The Nat King Cole Song Book
Download links and information about The Nat King Cole Song Book by Sammy Davis Jr.. This album was released in 1965 and it belongs to Jazz, Pop, Theatre/Soundtrack genres. It contains 14 tracks with total duration of 39:35 minutes.
|Artist:||Sammy Davis Jr.|
|Genre:||Jazz, Pop, Theatre/Soundtrack|
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|3.||Straighten Up and Fly Right||2:45|
|6.||It's Only a Paper Moon||2:19|
|8.||Walkin' My Baby Back Home||2:37|
|10.||For Sentimental Reasons||2:12|
|11.||Send for Me||2:25|
|13.||The Christmas Song||3:25|
|14.||Medley: Mona Lisa / Too Young / Nature Boy||5:02|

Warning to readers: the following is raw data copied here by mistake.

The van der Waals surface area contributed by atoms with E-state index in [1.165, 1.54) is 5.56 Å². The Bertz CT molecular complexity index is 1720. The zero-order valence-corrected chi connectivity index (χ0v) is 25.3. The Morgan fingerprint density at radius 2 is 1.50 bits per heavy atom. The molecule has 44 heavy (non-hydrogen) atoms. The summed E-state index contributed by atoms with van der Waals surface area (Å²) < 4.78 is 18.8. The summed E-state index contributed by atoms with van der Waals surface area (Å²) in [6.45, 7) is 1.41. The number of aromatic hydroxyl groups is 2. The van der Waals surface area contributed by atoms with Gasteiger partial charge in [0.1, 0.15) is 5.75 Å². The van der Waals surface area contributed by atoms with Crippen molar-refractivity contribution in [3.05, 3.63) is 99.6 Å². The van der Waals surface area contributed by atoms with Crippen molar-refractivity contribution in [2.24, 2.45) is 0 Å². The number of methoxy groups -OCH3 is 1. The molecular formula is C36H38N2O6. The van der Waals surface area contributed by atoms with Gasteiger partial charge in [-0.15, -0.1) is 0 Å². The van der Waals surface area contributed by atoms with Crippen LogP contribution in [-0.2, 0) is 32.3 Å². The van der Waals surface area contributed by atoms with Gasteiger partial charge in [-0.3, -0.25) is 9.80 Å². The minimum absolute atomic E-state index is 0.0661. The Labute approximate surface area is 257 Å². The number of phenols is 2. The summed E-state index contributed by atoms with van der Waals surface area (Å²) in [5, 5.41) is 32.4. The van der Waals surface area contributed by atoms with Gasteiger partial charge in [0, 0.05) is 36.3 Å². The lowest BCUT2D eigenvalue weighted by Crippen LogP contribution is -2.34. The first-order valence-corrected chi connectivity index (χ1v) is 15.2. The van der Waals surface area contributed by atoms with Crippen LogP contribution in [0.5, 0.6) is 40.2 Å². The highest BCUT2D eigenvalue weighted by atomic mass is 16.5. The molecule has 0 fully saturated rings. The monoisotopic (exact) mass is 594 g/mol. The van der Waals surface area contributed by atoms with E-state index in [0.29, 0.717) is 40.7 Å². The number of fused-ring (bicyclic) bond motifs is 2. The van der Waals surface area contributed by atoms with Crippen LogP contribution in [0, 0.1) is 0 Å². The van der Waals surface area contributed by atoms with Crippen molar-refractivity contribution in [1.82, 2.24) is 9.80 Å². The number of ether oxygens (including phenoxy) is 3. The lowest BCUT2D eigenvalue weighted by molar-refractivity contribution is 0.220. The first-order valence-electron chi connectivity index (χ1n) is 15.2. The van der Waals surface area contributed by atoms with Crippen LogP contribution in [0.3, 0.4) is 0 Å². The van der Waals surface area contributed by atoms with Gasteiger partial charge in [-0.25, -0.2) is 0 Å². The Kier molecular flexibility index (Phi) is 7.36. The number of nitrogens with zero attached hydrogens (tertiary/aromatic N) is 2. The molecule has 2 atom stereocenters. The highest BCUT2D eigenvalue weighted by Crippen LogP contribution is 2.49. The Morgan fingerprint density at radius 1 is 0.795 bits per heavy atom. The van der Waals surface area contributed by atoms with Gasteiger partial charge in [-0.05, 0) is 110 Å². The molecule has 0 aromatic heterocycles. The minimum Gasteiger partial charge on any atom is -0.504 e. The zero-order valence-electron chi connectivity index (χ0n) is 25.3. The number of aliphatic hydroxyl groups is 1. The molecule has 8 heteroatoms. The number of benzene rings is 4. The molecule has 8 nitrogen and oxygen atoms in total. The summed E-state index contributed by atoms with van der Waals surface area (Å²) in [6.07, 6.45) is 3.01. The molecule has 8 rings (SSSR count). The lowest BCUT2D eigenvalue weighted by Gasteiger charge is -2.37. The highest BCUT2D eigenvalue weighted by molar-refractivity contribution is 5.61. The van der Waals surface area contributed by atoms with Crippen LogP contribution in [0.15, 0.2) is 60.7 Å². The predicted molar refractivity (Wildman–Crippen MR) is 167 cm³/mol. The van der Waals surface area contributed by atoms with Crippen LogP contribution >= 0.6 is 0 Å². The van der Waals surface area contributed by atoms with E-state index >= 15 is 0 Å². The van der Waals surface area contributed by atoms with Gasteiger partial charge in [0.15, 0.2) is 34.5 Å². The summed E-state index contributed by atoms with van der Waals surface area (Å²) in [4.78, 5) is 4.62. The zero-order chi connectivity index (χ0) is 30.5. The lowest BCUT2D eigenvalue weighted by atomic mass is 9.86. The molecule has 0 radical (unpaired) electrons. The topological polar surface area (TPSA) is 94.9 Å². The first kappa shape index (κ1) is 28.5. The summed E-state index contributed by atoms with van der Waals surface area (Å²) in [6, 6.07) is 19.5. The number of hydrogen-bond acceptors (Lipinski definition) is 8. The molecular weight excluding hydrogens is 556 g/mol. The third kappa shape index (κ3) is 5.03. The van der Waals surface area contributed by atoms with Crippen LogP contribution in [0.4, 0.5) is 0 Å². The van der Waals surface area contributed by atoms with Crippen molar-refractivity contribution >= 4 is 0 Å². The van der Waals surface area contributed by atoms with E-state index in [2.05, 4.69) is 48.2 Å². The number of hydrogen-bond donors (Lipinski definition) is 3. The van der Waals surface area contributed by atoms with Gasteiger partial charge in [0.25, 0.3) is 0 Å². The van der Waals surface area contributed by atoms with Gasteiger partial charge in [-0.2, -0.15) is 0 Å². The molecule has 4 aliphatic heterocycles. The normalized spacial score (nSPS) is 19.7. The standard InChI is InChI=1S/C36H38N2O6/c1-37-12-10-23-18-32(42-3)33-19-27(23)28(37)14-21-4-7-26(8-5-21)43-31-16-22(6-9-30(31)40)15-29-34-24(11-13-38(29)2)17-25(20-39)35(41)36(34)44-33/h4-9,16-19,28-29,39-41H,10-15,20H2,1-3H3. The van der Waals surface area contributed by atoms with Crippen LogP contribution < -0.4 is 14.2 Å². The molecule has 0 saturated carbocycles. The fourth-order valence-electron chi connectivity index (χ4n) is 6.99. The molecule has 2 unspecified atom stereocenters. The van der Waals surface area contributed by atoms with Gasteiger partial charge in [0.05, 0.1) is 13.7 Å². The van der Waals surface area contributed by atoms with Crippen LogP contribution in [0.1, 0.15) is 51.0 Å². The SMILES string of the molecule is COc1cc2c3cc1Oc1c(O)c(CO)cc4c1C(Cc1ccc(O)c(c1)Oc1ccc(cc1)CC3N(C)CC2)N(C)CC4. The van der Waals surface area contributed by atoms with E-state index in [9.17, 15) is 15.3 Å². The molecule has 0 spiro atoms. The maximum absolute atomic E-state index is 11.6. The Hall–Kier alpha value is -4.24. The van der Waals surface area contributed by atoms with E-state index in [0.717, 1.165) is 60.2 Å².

The Nat King Cole Song Book (1965) was issued as an homage by Sammy Davis Jr. (vocals) to Nat King Cole, whose untimely passing in February of 1965 prompted Davis to document this tribute. Alongside Cole's collaborator, Billy May, and notable jazz arranger Claus Ogerman, Davis and company turned in one of the finest and most underrated efforts. The obvious affinity and respect the artist had for Cole dated back to Davis' work with the Will Mastin Trio in the 1940s. No one can match Cole's refined and sublime delivery however, Davis adds his own unique presence to a variety of pop ballads, early R&B tunes, and all seminal entries in Cole's sizable catalog. While the album contains a total of 14 songs, both "Smile" and "Christmas Song" [aka "Chestnuts Roasting on an Open Fire"] have been repeated from previous outings, leaving an even dozen selections recorded specifically for the project. Davis sticks to classic numbers closely (if not primarily) identified with Cole, many of which were among the late vocalist's biggest hits. In fact, the disc commences with his highest charting single of the 1960s, "Rambling Rose." May's unmistakable score swings on a firm mid-tempo stride and the breezy brass section is efficiently interspersed throughout. Another of Cole's top platters is the bouncy and soulful "Send for Me." Again, May's trademark horn interjections propel the melody, as Davis gives a suitably rousing and lively reading. The sophisticated "Route 66" has rarely packed the punch it does here, recalling Davis' interpretation of Mel Tormé's California Suite. Special kudos deserved of the closing medley of "Mona Lisa," "Too Young," and Cole's signature "Nature Boy." Ogerman's restrained instrumentation allows Davis room to make the melodies his own, while still very much retaining the warm, embracing, and above all gentle style that defined Nat King Cole.